The Beaches

"The beaches were a focal point for Bellevue and Dayton recreational life and early amusements of its residents.  The sandbar that first attracted Colonel Rogers also made the formation of swimming beaches possible in the days before mass river pollution.  Boating, fishing, and swimming were the finest found anywhere in Greater Cincinnati, often referred to as the "Atlantic City of the West."

The quality of the beaches attracted the national G.A.R. [Grand Army of the Republic] convention of 1898 to Cincinnati.  Beach promoters erected a huge American flag on the hillside above the Dayton Beaches.

The beaches had a foot deep layer of pure white sand extending almost 1,000 feet from the shoreline.  The water was crystal clear where one could wade chest high and still see one's feet. The several beaches were privately owned and also offered picnic areas, largely because no public parks existed within the city.

A two-block-long, 2 story beach house pavilion was built in 1903 with 900 men's lockers, 500 for women, and a dance hall known as "The Horsehoe Gardens."  Beach proprietors made their money from renting lockers, bathing suits and boats, running concession stands and dining rooms.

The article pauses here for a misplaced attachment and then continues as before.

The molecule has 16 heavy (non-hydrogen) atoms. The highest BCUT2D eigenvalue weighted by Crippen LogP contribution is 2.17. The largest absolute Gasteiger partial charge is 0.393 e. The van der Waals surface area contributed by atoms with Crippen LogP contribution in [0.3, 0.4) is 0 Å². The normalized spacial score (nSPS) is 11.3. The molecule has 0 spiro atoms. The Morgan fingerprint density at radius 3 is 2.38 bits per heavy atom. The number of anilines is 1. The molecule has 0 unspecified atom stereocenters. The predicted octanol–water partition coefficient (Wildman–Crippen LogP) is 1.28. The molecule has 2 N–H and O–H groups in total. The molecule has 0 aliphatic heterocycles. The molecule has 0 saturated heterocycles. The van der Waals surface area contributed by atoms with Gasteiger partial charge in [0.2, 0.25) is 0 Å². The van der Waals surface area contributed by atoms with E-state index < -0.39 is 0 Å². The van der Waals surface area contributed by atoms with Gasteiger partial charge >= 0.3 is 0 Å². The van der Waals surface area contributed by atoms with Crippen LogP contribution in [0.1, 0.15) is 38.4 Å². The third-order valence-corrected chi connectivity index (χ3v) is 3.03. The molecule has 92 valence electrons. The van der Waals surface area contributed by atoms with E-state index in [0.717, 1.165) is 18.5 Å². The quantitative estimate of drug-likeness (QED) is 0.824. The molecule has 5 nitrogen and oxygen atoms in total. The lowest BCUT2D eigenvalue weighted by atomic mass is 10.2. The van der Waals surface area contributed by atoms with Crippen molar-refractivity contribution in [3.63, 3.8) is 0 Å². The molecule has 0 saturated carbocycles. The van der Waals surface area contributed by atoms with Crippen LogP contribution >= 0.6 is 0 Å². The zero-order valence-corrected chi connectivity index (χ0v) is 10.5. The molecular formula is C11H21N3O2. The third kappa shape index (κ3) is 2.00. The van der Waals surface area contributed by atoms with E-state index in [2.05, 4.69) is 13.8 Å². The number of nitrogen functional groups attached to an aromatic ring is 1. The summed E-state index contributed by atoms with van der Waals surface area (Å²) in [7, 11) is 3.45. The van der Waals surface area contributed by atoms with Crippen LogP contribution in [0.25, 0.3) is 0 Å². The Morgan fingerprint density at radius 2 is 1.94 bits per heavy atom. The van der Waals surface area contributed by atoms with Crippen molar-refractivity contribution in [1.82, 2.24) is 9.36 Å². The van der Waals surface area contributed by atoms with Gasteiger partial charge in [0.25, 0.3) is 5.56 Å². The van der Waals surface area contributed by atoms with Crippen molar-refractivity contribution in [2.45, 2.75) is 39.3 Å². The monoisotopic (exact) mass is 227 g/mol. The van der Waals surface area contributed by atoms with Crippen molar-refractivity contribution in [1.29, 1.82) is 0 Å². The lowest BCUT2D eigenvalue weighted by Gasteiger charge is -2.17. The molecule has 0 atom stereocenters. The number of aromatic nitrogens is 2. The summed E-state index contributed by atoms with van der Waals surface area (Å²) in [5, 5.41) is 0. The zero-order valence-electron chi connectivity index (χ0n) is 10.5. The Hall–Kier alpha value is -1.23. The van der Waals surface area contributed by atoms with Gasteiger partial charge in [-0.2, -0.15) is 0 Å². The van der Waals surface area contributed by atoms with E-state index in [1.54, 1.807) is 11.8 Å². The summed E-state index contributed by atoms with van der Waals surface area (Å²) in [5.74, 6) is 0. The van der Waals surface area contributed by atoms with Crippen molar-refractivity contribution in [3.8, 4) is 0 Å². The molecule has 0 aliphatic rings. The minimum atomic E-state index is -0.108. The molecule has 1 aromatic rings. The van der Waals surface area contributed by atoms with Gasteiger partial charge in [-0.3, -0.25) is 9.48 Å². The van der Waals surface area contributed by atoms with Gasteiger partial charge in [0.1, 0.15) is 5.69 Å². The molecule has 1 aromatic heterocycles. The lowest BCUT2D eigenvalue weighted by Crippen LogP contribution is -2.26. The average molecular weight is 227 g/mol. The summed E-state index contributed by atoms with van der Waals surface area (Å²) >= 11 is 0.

Swimming attire of the times required men to wear trunks and shirts with sleeves "long enough to cover their arm muscles."  Women had to wear full length suits (usually made of wool!) and stockings.  This dress code continued until the early 1930's.  As late as 1933, Dayton residents complained about the "shocking" way bathers were dressing. [Dayton Councilman Edward Gohs is quoted as saying:] "The men bathers stroll around attired in nothing but trunks.  And the women have not much more on!"

The demise of the beaches was caused by river pollution as sewers were installed under more streets that emptied raw sewage directly into the river.  A constant problem of injury suits against the beach operators made insurance premiums prohibitive.  Many bathers would dive into shallow water.  Today's pool stage for the Ohio River is about 26 feet; then it was 9 feet.  During exceptionally dry times, bathers could roll up their pant legs and walk from shore to shore without getting wet.  

Most beaches were slowly dying by the late 1920's, due to the Corps of Engineers installing navigational dams along the Ohio River and raising the pool stage above the 9 foot level."


This is the work of Mr. Charles R. Tharp, and is quoted from the Fall/Winter 1999 issue of Northern Kentucky Heritage.  Mr. Tharp covered a broad range of Dayton, Kentucky history, and we've limited this excerpt to his remarks on its beaches.